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Exam 2/Chapter 4 Study Guide

by: Rose Notetaker

Exam 2/Chapter 4 Study Guide Anthro 101

Rose Notetaker

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Covers what will likely be on the exam
General Anthropology (Anthro 101)
Erin Thornton
Study Guide
Topics, Keyterms
50 ?




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This 7 page Study Guide was uploaded by Rose Notetaker on Thursday September 29, 2016. The Study Guide belongs to Anthro 101 at Washington State University taught by Erin Thornton in Fall 2016. Since its upload, it has received 4 views. For similar materials see General Anthropology (Anthro 101) in Arts and Sciences at Washington State University.


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Date Created: 09/29/16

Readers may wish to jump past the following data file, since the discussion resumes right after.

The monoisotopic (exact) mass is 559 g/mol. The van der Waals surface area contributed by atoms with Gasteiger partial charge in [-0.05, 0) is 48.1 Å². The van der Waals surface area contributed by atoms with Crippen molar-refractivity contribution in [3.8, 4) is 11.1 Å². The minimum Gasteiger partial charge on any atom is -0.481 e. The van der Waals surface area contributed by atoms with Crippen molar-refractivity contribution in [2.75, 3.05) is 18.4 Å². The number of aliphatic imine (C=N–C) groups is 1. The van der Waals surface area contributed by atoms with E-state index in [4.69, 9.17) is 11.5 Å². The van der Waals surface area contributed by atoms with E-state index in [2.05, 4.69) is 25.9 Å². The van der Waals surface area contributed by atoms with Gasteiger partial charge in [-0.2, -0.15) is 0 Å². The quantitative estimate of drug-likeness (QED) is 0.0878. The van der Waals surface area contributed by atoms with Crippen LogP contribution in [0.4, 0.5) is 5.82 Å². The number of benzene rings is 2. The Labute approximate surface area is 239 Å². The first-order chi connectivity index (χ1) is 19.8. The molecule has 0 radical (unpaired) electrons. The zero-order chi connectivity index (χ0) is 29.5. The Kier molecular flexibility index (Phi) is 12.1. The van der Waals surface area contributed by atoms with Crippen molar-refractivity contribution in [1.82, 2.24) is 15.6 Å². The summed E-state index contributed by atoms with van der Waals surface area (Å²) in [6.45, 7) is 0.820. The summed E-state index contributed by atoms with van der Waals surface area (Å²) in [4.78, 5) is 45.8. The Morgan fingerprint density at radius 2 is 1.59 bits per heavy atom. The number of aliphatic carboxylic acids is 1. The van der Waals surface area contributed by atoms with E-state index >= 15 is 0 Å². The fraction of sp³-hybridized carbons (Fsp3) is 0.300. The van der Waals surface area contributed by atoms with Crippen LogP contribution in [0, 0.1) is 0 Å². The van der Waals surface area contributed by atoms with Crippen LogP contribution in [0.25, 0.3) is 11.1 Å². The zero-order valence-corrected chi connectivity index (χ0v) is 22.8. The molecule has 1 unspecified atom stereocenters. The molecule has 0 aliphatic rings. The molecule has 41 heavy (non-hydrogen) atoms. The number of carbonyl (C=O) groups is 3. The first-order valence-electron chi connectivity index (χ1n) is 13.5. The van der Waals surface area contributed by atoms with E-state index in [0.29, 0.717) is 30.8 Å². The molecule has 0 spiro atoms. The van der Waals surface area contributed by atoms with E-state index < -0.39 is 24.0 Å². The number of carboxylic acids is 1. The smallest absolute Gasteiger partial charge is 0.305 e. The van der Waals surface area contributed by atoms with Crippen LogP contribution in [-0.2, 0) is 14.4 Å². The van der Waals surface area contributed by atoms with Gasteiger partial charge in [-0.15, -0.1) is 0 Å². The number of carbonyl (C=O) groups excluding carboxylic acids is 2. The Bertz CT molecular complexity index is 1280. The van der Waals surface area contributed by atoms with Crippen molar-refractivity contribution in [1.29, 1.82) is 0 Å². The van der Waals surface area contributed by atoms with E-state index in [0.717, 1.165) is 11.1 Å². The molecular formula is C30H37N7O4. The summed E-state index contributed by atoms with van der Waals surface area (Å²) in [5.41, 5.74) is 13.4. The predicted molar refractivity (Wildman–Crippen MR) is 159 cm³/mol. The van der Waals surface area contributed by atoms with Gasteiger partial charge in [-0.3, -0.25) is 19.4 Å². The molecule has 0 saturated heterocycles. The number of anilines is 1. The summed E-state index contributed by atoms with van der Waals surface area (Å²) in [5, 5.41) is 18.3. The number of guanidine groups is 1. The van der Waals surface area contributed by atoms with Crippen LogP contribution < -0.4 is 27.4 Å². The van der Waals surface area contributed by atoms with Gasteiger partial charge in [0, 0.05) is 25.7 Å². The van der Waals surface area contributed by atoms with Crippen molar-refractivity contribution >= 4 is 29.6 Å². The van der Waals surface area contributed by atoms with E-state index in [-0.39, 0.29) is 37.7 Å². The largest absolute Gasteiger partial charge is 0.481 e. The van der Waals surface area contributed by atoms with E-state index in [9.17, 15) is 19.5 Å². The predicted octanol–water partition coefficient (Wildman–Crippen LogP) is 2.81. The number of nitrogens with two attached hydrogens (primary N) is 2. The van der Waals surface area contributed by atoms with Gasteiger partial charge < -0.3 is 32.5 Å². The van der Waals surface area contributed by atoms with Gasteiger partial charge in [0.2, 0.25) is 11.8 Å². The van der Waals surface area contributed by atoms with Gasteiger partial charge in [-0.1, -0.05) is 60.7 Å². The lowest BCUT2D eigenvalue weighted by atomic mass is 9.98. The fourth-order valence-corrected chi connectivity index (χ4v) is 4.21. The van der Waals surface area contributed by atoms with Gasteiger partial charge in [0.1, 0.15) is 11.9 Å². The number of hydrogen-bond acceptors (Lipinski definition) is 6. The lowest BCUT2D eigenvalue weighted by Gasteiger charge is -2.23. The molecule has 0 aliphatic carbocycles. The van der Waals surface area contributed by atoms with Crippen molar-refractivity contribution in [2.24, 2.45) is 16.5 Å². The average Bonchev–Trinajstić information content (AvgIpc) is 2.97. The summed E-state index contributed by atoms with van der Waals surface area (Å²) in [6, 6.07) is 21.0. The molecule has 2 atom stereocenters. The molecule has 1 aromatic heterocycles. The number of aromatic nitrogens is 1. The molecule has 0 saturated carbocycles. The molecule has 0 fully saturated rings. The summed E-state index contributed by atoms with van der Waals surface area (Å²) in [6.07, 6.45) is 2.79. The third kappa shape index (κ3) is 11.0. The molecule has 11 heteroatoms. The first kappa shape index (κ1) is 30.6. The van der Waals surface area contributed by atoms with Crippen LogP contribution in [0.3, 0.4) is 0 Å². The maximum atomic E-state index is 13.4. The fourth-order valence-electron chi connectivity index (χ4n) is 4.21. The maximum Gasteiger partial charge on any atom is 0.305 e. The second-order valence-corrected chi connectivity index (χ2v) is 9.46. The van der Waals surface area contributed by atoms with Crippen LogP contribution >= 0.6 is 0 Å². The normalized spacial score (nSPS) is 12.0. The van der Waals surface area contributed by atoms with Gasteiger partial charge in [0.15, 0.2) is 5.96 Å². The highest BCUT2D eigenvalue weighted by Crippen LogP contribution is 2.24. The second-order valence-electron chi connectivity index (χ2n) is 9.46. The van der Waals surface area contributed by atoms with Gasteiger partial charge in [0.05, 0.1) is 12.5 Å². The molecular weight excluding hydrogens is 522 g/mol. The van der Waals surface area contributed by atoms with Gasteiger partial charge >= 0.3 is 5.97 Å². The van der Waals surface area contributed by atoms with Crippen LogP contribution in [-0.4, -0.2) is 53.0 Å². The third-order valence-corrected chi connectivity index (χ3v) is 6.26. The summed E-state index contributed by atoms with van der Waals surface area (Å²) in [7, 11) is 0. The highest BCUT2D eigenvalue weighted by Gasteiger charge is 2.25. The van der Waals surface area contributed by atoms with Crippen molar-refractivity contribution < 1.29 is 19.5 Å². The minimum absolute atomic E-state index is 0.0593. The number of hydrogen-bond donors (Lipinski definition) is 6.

Exam 2 Study Guide Chicxulub Impact event 200mya first mammals 65mya first primates The K­T boundary separates the “age of reptiles” (dinosaurs) and the “age of mammals”  Flowering plants  World is about 4 billion yrs old Primate Timeline:  1st primates (60 mya) Apes (Miocene; 20+mya) African great apes­hominin split (5­8 mya) Hominins (late miocene/early pliocene; 7­8 mya) Time periods/Epoach Paleocene (70­60 mya) Eocene: (60­30 mya): first undisputed primates Oligocene: (30­25 mya)  Miocene (25­5 mya): Apes Pliocene (5­2.5 mya): Hominins, first stone tool use Pleistocene (2.5 mya­12000 BP): ice age Holocene (12000 BP­now) Lower Paleolithic (2.5mya­ 250000BP)  Paleoanthropology Methods Excavation and recovery: Fossil: organic material that is mineralized (remains; imprints) Artifacts: objects that have been made/altered by hominins Ecofacts: natural plant & animal remains of human activity Dating Methods (How does an anthropologists get a date?) Relative Dating: older or younger by comparison Stratigraphy and the Law of Superstition one s lower into the soil is older than the ones higher  Absolute Dating (Chronometric Dating): actual date Radiocarbon ( C) Dating: <50,000yrs Organics Radioactive clock Decay starts at death (Half life=5730 yrs) Loss of electrons over time to date time of death Potassium­Argon Dating: “Radioactive Clock” 40 40 K ­  Ar Volcanic Rocks Build up of argon in the fossils Half life=1.3 billion yrs  200,000bya Thermoluminescence Dating: <200,000yrs ago Lithics (stone tool): if heat treated Sediments (caves) ID fake ceramics (older it is the more it glows when you heat it) Primate analogy Genetics African Origins: All hominin origins come for africa Mainly east and south East: Volcanic stone; Olduvai Gorge, Great Rift Valley South: Limestone Molecular Clock  Dates divergence based on # of mutations that have accrued  Background mutations occur at a constant rate The First Hominins Human Origins: (How we became anatomically modern? Vs. How we became  behaviorally modern? Answer: anatomically) Intersection of Physical Anthropology and Archaeology  Behaviorally modern? When did we first  become “Human”? (and) What defines “Humanity”? Economic behaviors (trade/interaction) Social behaviors (art/music, language, shelter/basecamp, religion, marriage/altruism) Cognition (cooperation, tool use/production,  hunting/scavenging/cooking, clothing) Company Until very recently (40,000 BP) Multiple bipedal hominins roamed the landscape at the same time Brains or Bipedalism first? Original expectation: Ape­like bodies and large brains Piltdown Hoax (1912): completely debunked in 1953 Current Evidence: Small Brains on top of bipedal bodies First hominin discovered in the 1920s by Raymond Dart: Taung Child Anatomy of Bipedalism Bipedalism leaves its signature on the skeleton from head to toe (literally) Foramen Magnum: more anterior Spinal Column: more curved & S­shaped Pelvis: wider/broadened, more bowl shaped Angle of femur & knee: Longer legs vs. arms; femur angles to knee Foot: adducted hallux (non­opposable); shorter toes; arched; heel strike/toe­off  step Laetoli Footprints (Tanzania) 3.6mya Volcanic ash (K­Ar dating) 2­3 individuals Modern gait Australopithecus Afarensis  Why? (What selective pressures favored it?) Running/stamina; wading; patchy resources (foraging); flexibility (trees  and ground); frees the hands (food, infants, tools/production); visual  surveillance; cooler (less solar radiation); scrambling over uneven terrain Consequences: More visible to predators; slower; lower back; knee & circulatory  problems; more difficult childbirth Candidates for the first Hominins: Australopithecines  Sahelanthropus sp. (~7 mya) Orrorin sp. (~6 mya) Ardipithecus sp (~4.5 mya) Gracile Australopithecines (4.2­2 mya) Genus: Australopithecus  Approx. 6 species East and South Africa (mainly) Laetoli Footprints Lucy: 1974 by Donald Johanson <5ft tall Retain some arboreal adaptations (longer arms, curved hand bones) Evolved into Hominins Robust Australopithecines (2.5­1 mya) Genus: Paranthropus Approx. 3 species East and South Africa (mainly) Specialized Diet (tubers, nuts?, grasses) Large molars Sagittal Crest (jaw muscles that attach to the top of the head) Flared Zygomatics  Face Lower Evolutionary Dead end Did Australopithecines use and make tools? (probably YES) Stone tools (with little to no modification) Any other materials would have decayed and we wouldn’t know Based on Great Ape abilities Dikika, Ethiopia (3.4 mya) McPherron et al. (2010) ­ Nature Lomekwi 3 ­ West Turkana Kenya (3.3 mya) S Harmand et at. Nature 521, 310­315 (2015) Origin of the Genus Homo Homo habilis (2.5­1.6 mya) East Africa Similar To Australopithecines, but Smaller teeth Slightly larger brain (650­750cc) Temporal overlap with Australopithecines (Habited earth at the same time) Earliest found use of tools ­ why they are in genus homo Losing arboreal adaptations The Archaeological Record Begins 2.5 mya World’s earliest stone tools East Africa Oldowan Tool Tradition Hammerstones, Choppers & Flakes, Cores Take core and use hammer to break of flakes (which were also used as a sharp tool) then the core is shaped from the flake scars. Hunter vs Scavengers Primate Behavior intelligence, cooperation, communication Order of cut marks and tooth marks on bone Bite marks first then stone tool marks = scavengers (we got there after larger  carnivores) Tool marks before tooth marks = hunters (most likely small game) Base Camps? DK1 Site (Olduvai Gorge) “Living Site”? Stone circle Associated with animal bones and stone tools Possible Hut? Movement of stone by water? Summary Slide for Hominin timeline Bipedal Tool Production Hunting = small/medium game, large? Cooperation = likely Food sharing at home base = maybe Homo Erectus  (1.8 mya ­ 150000 BP) Overlaps with homo habilis  Africa and Eurasia Fully bipedal (longer legs and shorter arms) Tall (modern body prop.) Less body hair? Maybe Using things like fire H. Ergaster: african/proceeded Erectus & those who moved to asia evolved into erectus Cranial Capacity (1000cc)  Endocast available Increase in Broca’s area ­related to language Low, sloping Forehead Heavy bow ridge (supraorbital torus) Smaller teeth/jaws (but Ig. vs. Anatomically modern humans [AMH]) No chin Sagittal ridge/Kleel  Nuchal torus Slightly prognathic  “Nariokotome Boy” (discovered 1984) Kenya 1.6 mya Nearly complete skeleton (9­11 yrs old; 5’3” at death) More protein = more height = more meat Hunting? Most likely due to 1000cc brain capacity and nitrogen in bones But not large game Cooking? Fire? Zao Cao Chien site  Wonderwork Cave, S. Africa ~1mya  Oldest known site for fire  Communication? inconclusive on there way Handedness Broca’s area (well developed) Hypoglossal Canal (larger but not quite there) African Diaspora (at least 1.8 mya) Why not earlier?  Due to morphology (better structured for travel) Following prey animals Movement to colder climates due to use of fire Dmanisi, Georgia (1.8 mya) Earliest foundings for homo erectus in medieval sites Asian erectus sites Java (1.7 mya) **via land bridge China (1 mya) ­ Zhoukoudian Earliest sites of fire Europe (1.2 mya) Technology & Behavior Lower Paleolithic Tool Traditions Oldowan (appears 2.5 mya) Acheulean (appears 1.6 mya) More effort more planning Thinking before striking “Mental Template” Teaching and experimentation  Acheulean Tool Kit Handaxes (most used), Cleaver (most used), Scraper, Flake Core Used for butchering and wood cutting  Homo Heidelbergensis or :Archaic Homo Sapiens” 800000­200000BP Africa, Asia, and Europe Transitional Between Homom Erectus and Modern Humans Persistence of Oldowan & like technologies Earliest H. Erectus (east african & Dananisi) used oldowan Movius line (divided the H Erectus placement in the world)  Acheulean in africa Mid­Northern area non acheulean (likely to have migrated before Acheulean) East asian chopper tool complex Bifaces are rare Cruder and smaller oldowan techniques Multiple waves of migration and back migration could have intermingled the tech Neanderthals/Modern Humans Pleistocene epoch Glaciation helped hominins across land bridges to europe and south asia Homo Neanderthalensis Overlapped with homosapiens First fossil found was sick and deformed ergo the misinformed retardation We did not evolve from neanderthals 125000­30000 BP Middle paleolithic Europe/Middle east Cold adapted Most likely not evolved from africa  Evolved from asian H Heidel The “Old man” of La Chapelle Cranial (and post) facial anatomy Low receding forehead Large brow ridges Large nasal aperture Projecting “Puffy” midface No chin Retromolar gap Large cranial capacity (1500cc) Occipital bun Postcranial Anatomy Shorter and broader and more robust Heavily muscled Lots of trauma (= large game) Calturn: Stone Tool Tech Mousterian Tool Tradition: 125000­40000 BP Retouched flakes Levallois technique ( prepared cores) Hafting (composite tools) Teeth as tools Ground down enamel  Working hide Culture: Diet/Hunting Large game Hafted spears Body trauma = close range hunting Embedded points in boe of animals Stable Isotope Analysis High nitrogen count (hypercarnivore?) Fire/Base Camp Caves as base camps (maybe open air, harder to find) Highly mobile, lowdensity populations Clothing  Boxgrove, England ~500,000 BP Acheulean Bifaces  Evidence of large game hunting and butchery  Homo Heidelbergensis  Not enough evidence for a base camp Schoningen Cawmanus ~400000 BP World's oldest wooden spear Meat drying evidence